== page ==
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Include the resources and capacity of partners.

Many strate­gies have a lever­age ele­ment or in some way explic­it­ly include the engage­ment of oth­er orga­ni­za­tions or actors. If there are ample resources and capac­i­ty to be effec­tive in that strat­e­gy ele­ment, then this step should con­sid­er the like­ly capac­i­ty and resources of part­ners or oth­er actors as well. For exam­ple, if a cor­po­rate engage­ment strat­e­gy aims to influ­ence a com­pa­ny’s sourc­ing activ­i­ties, the cur­rent or pro­ject­ed foot­print of their sup­ply chain should be mapped, not just the loca­tion of the one or two offices we may be work­ing direct­ly with. The assump­tion is that if the strat­e­gy works, the com­pa­ny will apply new prac­tices to all of its sup­ply chain, so that is the spa­tial extent of the poten­tial strat­e­gy impact.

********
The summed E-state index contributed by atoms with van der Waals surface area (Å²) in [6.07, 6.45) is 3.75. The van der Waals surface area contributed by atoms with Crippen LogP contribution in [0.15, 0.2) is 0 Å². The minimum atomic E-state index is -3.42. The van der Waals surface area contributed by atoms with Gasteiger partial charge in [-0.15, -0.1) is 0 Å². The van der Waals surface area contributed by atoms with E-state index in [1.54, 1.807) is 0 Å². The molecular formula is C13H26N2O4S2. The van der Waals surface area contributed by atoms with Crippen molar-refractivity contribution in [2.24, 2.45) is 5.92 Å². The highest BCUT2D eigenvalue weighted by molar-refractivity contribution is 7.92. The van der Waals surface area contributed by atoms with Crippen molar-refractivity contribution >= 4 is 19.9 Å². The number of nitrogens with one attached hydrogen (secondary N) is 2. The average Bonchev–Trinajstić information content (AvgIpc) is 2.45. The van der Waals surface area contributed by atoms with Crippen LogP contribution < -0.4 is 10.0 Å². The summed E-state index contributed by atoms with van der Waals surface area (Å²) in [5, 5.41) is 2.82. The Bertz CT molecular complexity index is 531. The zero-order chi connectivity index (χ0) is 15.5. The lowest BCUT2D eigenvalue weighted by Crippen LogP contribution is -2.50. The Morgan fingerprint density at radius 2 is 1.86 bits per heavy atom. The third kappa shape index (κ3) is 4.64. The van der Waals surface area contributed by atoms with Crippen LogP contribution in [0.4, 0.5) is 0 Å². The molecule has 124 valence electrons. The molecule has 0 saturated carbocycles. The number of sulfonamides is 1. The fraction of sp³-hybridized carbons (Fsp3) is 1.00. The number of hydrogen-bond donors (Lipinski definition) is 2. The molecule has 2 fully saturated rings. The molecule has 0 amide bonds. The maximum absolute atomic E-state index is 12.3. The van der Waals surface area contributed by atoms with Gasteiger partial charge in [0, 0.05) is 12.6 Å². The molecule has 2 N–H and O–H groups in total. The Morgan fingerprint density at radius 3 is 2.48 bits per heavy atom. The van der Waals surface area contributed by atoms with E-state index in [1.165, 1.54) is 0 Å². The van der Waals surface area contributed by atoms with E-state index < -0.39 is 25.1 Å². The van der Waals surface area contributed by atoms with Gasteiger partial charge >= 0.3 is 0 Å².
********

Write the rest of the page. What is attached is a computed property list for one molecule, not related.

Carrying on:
You can find a part­ner capac­i­ty scop­ing data­base tem­plate, as well as oth­er part­ner­ing tools and tem­plates, at the Con­ser­va­tion Part­ner­ship Cen­ter here.